I have seen an ornate, almost grotesque [silver plated?] swept-hilt single-hand spanish sword in the Kelvingrove that had a huge, broad blade that wouldn't have looked out of place on a big longsword (the blade is well over a meter long). And even some of the later spanish military sword patterns looked superficially like the stereotypical Spanish cup-hilt rapier; abeit with a broader, sturdier blade and a much less ornate hilt. Also, not from Spain, but the Swedish kings seemed to like broad, sturdy cut-and-thrust blades on their "rapiers" - apart from the famous Vasa Rapier, there is another sword in the Swedish Royal Armoury with a long, broad blade but a fairly fragile rapier-style hilt. That sword stuck in my mind because it was carried into battle by a Swedish king and the hilt got slashed to pieces in a cavalry skirmish, which shows one possible reason why flashy but sometimes flimsy rapier-hilts became less popular than sturdier basket hilts for military service. But I digress...

The point is that rapier-hilted military swords occurred all over Europe, sometimes with blades long enough that if depicted in a scabbard in an illustration, it could be quite difficult to tell whether they were "true" rapiers (if such an expression has any meaning) mainly for civilian duels, or rapier-hilted military cut-and-thrust swords. Also, regarding the painting of the surrender of Breda; even the costumes and military equipment are correctly depicted by the artist and haven't been romanticized, I can imagine that both commanders would have dressed their best for the formal surrender; the Spanish commander would have wanted to look suitably dashing in victory, and the Dutch commander would have wanted to save whatever dignity and pride he could in defeat. So I might speculate that the swords there are those they would wear as part of their formal attire rather than those they'd carry for military use. What do you think?

Edit: re-reading your posts, I see that although you use the term "rapier" in a broader sense than I do, otherwise we agree, I think?
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John Hardy




Location: Saskatoon SK Canada
Joined: 31 May 2014
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PostPosted: Wed 22 Jul, 2015 5:14 am    Post subject:         Reply with quote

Andrew Gill wrote:
Christopher: do you think that Jeffrey's point may go some way towards explaining the swords in the illustrations you posted?
My [admittedly inexpert] impression, based on the examples which I've seen, is that in general, spanish civilian rapiers for duelling purposes could have very narrow blades, whereas the military weapons often had blades like those on most military swords of the time; that is broad and well-suited to cutting as well as thrusting.

I have seen an ornate, almost grotesque [silver plated?] swept-hilt single-hand spanish sword in the Kelvingrove that had a huge, broad blade that wouldn't have looked out of place on a big longsword (the blade is well over a meter long). And even some of the later spanish military sword patterns looked superficially like the stereotypical Spanish cup-hilt rapier; abeit with a broader, sturdier blade and a much less ornate hilt. Also, not from Spain, but the Swedish kings seemed to like broad, sturdy cut-and-thrust blades on their "rapiers" - apart from the famous Vasa Rapier, there is another sword in the Swedish Royal Armoury with a long, broad blade but a fairly fragile rapier-style hilt. That sword stuck in my mind because it was carried into battle by a Swedish king and the hilt got slashed to pieces in a cavalry skirmish, which shows one possible reason why flashy but sometimes flimsy rapier-hilts became less popular than sturdier basket hilts for military service. But I digress...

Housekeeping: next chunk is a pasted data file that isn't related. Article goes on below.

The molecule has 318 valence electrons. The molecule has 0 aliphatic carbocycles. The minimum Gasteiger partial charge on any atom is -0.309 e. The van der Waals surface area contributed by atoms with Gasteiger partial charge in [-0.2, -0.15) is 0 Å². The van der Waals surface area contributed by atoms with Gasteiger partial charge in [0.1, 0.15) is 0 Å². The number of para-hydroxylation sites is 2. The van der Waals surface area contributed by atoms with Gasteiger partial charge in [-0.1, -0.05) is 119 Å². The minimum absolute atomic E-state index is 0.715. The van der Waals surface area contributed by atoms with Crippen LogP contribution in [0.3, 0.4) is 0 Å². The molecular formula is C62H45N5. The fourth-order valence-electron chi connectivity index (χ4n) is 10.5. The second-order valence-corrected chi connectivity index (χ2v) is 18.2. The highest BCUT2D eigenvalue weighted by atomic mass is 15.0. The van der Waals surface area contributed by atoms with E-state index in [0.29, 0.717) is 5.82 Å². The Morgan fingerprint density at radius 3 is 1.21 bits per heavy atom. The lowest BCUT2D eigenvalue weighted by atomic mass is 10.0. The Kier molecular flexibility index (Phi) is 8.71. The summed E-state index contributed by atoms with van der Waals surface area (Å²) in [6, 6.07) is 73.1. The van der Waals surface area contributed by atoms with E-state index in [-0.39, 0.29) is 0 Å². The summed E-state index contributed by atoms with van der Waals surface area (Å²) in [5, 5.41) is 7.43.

The point is that rapier-hilted military swords occurred all over Europe, sometimes with blades long enough that if depicted in a scabbard in an illustration, it could be quite difficult to tell whether they were "true" rapiers (if such an expression has any meaning) mainly for civilian duels, or rapier-hilted military cut-and-thrust swords. Also, regarding the painting of the surrender of Breda; even the costumes and military equipment are correctly depicted by the artist and haven't been romanticized, I can imagine that both commanders would have dressed their best for the formal surrender; the Spanish commander would have wanted to look suitably dashing in victory, and the Dutch commander would have wanted to save whatever dignity and pride he could in defeat. So I might speculate that the swords there are those they would wear as part of their formal attire rather than those they'd carry for military use. What do you think?


Looking at the engravings in de Gheyn's Exercise of Arms, the scabbards on those ornately hilted swords look about right in length and width to be holding standard period heavy-duty military cut-and-thrust blades (broadsword / backsword / sidesword) rather than thrust-centric rapier duelling blades...
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Eric Feder




Location: Alhambra, CA
Joined: 31 Oct 2011
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Posts: 15

PostPosted: Sun 26 Jul, 2015 2:24 pm    Post subject: Re: 16th to 19th Century Spanish Swords and Swordsmanship         Reply with quote

[quote="One source points to alleged "cut and thrust" swords, another to shell-covered broadswords, and another to rapiers (which I somehow doubt was used very much in battle).

[/quote]

For an example of a military rapier, see the rapier below. It's long and broad blade make it quite heavy and unwieldy to use with just one hand and I definitely don't see it being used to "fence" in a civilian context, certainly not while holding a dagger in the left hand. To the contrary, one can almost see it being used with both hands like a bastard sword..

http://www.antiqueweaponstore.com/Italian%207...201620.htm
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David Cooper




Location: UK
Joined: 27 Apr 2008
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PostPosted: Mon 27 Jul, 2015 12:36 am    Post subject:         Reply with quote

I posted this thread earlier which qualifies as a rapier like Spanish military sword I think.

http://myArmoury.com/talk/viewtopic.php?t=297...highlight=